Space or the Space Harmony is a system to look at the route drawn in the space and analyze its form and design. Laban believed that there is a harmonious form even in all the movements like music or fine art, and thought that the trace forms created by the physical movement through the effort and shape in space have formal and measurable association in the harmonious and natural relationship. The concept about the ‘Space Harmony’ can be listed such as following: - It is the inner architecture that resists and gets away from the gravity organization to build a structure supporting the structure that has nothing to do with gravity. - The movement is a manifestation of consciousness and sub-consciousness and the space makes it possible to look at and remember that. - The harmony should necessarily be in consistency, unity and balance. - The harmonious scale of the space contains the axis of direction, balance of form and natural rhythm that suit the order going on according to its form.
SKD5058 Dramaturgy 3 6 Major Master/Doctor 1-4 Korean Yes
This course aims to understand a role of dramaturge and historical process from the institutional system of theatre the dramaturge made her appearance in the field of dance relatively late. Recently dramaturgy is emphasized as main process of art-making with collaboration and interdisciplinary research in contemporary art. It was prompted by current artistic process and often regard them as just as or even more important than the choreographic work itself. Originally the term of dramaturgy has migrated from theatre, and this appeared in late 1970s German tanz theatre represented by Pina Bausch. And it seems that more and more European choreographers and performance makers and even theorists nowadays are interested in integrating a function of that name. In this course I would like to 1) historically contextualize the rise of dramaturgy in dance through linking it with specific artistic developments since Bausch`s Tanztheater. I will also discuss, 2) in the light of many case of practice as dramaturge, some of the various concepts and approaches to dramaturgy: from outside eye(aesthetic, context) to physical(experiential) dramaturgy, from treating documentation and databases to making dialogue with choreographer. Also, 3) I will encourage students to apply choreological method which is able to analyze choreography in perspective of microscopic and contextualized. Choreological methodology is one of practice based research and it is useful to observation, analysis,
SKD5060 Research in Dance Studies 3 6 Major Master/Doctor 1-4 Korean Yes
This module provides a core body of understanding for the postgraduate level, enabling the in-depth studies on the dance theories developed in the USA and in the UK. While dance has been part of university curriculum in America since the early 20th century, the focus, at the time, has been on part of the physical education. Nonetheless, by the 1960s university dance educators, both in the USA and in the UK, have began to develop dance as an independent academic discipline, through the formation of its own theories and methodologies. The module overviews the trajectory of this methodological development, and aims to identify the different theoretical traits, shown between the dance disciplines of these two countries. For instance, the works of Janet Lansdale are addressed to understand the theory of dance analysis, developed in the UK; while the works of Susan Leigh Foster and Ann Cooper Albright, in the US, are viewed to comprehends the method of theorizing choreographic processes and the embodied experiences. These works are selected as they isolate two main methodological stands of dance studies, namely the “analytic research” and the “embodied research”. In general, the course also outlines the contemporary developments in dance studies, by exploring the works of key figures who contributed in forming inter-disciplinary approaches of dance anthropology, dance history, and dance philosophy. By viewing such studies, the module also develops a general understanding of stru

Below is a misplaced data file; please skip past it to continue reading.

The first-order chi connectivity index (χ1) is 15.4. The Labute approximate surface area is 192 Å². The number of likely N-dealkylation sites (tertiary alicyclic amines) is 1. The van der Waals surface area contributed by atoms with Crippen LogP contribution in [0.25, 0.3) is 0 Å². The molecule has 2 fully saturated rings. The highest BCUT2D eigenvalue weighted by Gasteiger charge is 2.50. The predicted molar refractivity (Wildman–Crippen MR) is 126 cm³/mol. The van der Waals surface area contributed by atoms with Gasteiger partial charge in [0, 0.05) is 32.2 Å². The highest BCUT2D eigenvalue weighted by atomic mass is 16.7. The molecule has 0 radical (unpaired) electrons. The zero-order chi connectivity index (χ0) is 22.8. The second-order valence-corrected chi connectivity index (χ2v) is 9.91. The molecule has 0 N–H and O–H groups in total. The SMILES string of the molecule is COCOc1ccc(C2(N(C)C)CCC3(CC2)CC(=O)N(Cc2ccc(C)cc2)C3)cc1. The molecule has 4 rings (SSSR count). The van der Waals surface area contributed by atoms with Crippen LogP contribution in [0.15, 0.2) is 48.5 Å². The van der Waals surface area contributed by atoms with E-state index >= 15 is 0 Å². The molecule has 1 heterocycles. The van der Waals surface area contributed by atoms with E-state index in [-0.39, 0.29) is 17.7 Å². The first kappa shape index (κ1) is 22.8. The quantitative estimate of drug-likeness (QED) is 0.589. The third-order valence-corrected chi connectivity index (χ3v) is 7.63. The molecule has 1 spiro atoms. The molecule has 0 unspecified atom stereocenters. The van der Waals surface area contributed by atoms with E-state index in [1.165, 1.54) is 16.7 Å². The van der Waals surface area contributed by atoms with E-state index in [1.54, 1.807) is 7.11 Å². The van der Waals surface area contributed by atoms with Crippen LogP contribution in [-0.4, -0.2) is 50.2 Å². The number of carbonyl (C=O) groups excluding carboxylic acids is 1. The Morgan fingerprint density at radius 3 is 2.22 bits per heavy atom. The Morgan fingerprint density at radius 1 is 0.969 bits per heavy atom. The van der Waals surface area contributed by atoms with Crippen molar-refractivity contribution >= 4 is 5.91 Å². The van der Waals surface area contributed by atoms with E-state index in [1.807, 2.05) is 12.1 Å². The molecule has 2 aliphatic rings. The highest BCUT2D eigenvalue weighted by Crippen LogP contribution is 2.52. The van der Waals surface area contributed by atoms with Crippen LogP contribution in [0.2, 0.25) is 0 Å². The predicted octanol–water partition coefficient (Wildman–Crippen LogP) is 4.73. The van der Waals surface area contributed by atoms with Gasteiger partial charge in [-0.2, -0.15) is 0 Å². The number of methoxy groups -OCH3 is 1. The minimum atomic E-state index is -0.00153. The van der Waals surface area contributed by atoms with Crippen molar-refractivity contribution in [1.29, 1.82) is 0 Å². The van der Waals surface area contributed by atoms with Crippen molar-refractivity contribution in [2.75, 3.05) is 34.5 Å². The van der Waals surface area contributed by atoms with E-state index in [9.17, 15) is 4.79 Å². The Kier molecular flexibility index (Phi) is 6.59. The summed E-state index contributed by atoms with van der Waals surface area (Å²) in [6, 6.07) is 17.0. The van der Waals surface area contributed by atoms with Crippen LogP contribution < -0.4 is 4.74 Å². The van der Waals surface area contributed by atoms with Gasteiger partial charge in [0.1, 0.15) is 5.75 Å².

SKD5061 Somaesthetics in Dance 3 6 Major Master/Doctor 1-4 Korean Yes
Dance is defined as any patterned, rhythmic movement in space and time. A broad definition of this sort, which refuses to distinguish between human and non-human motion. The three theories of art as imitation, expression, and form are especially useful. Also, we distinguishes between representation and expression and analyse some of the main types of symbolization or reference that occur in dance. Dances and choreographers of Baroque Dance, Romantic Ballet, Classic Ballet, Modern Dance, Neo-classic Ballet, Post-Modern Dance, Contemporary Dance are introduced and analyzed. The idea of the dance starts from Aristotle. Aristotle declares that the dance interprets and imitates life. For the soaring of the dancer through space, for the inherent beauty of this divine sport, the philosophers substitute the concrete excellences of the sign language. Aristotle’s definition is at the root of all the battles the ballet has fought from Jean-Georges Noverre, who terms it an art of imitation designed to ‘copy nature faithfully and to delineate the emotions upon the stage,’ down to Michel Fokine, who, in his turn, championed the dramatic ballet aginst the great formal ensembles, stylized and abstract, arranged by Marius Petipa, the French ballet-master who reigned for half a century over the Russian dance.
SKD5062 Dance and Technology 3 6 Major Master/Doctor 1-4 Korean Yes
“Dance and Technology” is a course designed to inspire dance-major students to engage with diverse and dynamic technological flat forms and media. Art has been changed and re-imagined upon the development of technology, and dance has both influenced and been influenced by this technological shift. The course’s approach to dance and technology is inclusive and convergent: technology includes print, photo, film and video, computer, web, interactive media, motion-capture, IOT, and new media; dance includes art dance, non-art dance, pop culture, and performance. Thus, the course investigates not only the specific realm of ‘video dance,’ but also strict recordings of concert dance works, documentary films, media performances, web performances and so on. Overviewing these diverse phenomena combining dance and technology both synchronically and diachronically, as well as both theoretically and practically, it aims to envision the ontology and epistemology of dance in the era of technology.